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Will Winter Storms Spell Disaster for Your Electric Car? Page 2

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Driving on ice in Paignton, England

Driving on ice in Paignton, England

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Usage

Taking your electric car from your home garage to your the garage in your place of work shouldn’t affect the range that much in cold weather, provided you have a reasonable route devoid of too much stop/start traffic. 

On the other hand, leaving an electric car parked outisde all day without any way to keep its battery pack warm will significantly affect your range. 

Cabin Heating

Keeping the interior of any car warm requires energy. in a gasoline powered car this energy comes from the heat wated by the internal combustion engine. In an electric car, heat comes from a heating element which has to consume electrical energy to warm the car. 

But don't worry. There are some solutions to ensure that the energy drain from keeping you warm is as small as possible. 

Some cars, like the 2011 Tesla Roadster Sport 2.5, use heated seats. Other electric cars offer heated steering wheels. Both these features can produce heat to keep the driver warm more efficiently than a traditional cabin heater, reducing energy loss to heating and improving range. 

Additionally, pre-heating the cabin before you leave in the morning can also help save energy during the drive. Since it takes less energy to keep a set temperature than it does to raise the temperature of a cabin, set the car’s pre-heat function to warm the car before you unplug in the morning. The 2011 Nissan LEAF, 2011 Chevrolet Volt and 2012 Ford Focus all have this feature. 

Extremes - and Surviving Them

winter tire

winter tire

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As pointed out in The Washington Post by Charles Lane, being stuck in sub-freezing weather for six hours could certainly impact on your electric car’s range if the heater is needed to keep you warm. Similarly, pointing out that electric cars cannot be charged when home power is cut hardly needs to be stated.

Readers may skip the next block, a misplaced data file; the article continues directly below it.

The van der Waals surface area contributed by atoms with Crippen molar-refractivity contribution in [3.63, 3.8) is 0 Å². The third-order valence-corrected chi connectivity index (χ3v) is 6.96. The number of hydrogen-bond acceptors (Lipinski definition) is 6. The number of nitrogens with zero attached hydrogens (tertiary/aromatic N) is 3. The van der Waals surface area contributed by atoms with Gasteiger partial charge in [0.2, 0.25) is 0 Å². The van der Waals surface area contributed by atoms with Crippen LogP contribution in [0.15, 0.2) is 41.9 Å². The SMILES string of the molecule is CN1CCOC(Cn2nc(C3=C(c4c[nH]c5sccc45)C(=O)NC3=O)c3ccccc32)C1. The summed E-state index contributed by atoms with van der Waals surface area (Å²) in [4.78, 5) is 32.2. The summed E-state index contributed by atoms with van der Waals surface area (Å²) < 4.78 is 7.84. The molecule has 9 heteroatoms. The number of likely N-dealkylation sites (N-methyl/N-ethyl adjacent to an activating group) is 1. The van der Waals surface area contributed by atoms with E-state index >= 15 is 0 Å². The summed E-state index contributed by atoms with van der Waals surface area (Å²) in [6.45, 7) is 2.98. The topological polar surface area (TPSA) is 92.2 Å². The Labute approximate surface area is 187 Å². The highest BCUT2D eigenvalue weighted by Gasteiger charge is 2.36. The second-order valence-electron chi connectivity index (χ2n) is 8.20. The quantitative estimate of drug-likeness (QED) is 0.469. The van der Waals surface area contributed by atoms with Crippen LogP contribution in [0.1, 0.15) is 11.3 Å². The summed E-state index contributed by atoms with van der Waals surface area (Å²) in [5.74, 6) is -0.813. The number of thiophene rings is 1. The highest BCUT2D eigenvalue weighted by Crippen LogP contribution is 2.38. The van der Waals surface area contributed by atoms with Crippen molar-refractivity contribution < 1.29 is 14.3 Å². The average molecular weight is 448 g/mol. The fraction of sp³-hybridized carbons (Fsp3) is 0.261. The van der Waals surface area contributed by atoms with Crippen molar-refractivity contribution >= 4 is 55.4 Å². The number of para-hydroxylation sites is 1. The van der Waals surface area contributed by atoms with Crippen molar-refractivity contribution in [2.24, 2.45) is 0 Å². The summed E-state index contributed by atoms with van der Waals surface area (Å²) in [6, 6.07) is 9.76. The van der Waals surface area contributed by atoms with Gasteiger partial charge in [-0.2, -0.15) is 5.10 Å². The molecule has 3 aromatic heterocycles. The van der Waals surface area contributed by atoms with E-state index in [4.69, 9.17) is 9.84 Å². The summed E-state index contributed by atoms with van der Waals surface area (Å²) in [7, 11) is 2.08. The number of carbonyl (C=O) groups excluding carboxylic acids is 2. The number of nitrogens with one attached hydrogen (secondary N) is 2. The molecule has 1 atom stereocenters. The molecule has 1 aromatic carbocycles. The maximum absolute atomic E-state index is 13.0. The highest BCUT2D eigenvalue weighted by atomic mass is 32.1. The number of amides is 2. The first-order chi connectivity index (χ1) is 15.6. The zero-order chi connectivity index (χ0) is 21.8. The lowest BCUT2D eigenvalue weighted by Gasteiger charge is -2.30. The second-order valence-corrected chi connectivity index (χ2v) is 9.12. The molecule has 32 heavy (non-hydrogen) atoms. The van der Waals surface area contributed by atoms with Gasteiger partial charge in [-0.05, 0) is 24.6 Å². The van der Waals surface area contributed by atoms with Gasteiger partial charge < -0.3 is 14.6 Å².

But we’d like to hope that in areas where heavy winter snow de facto and authorities are used to dealing with extreme snowfall, such tailbacks and power cuts are relatively unusual. 

As for areas where winter snow brings the world to a standstill? We’d like to think common sense is applied and where possible; you think twice about that commute anyway regardless of the vehicle you drive. 

If you do encounter snow and  want to make the most of winter weather in your electric car  we'd recommend you follow three simple points: 

  1. Keep your car plugged in so it can keep itself warm
  2. Store your car in a garage when it is not in use
  3. Pre-heat the cabin while charging from the mains, and use seat heaters and/or steeringwheel heaters where appropriate. 

Do you drive your electric car in snow? What experiences do you have? Don't forget to tell us in the Comments below. 


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Comments (5)
  1. Absolutely the most useful article I've read so far about electric cars. I wonder if the Nissan or i-MiEV have the heated seat/wheel option or if it can be added? I wonder if the Myers Motors DUO will have it?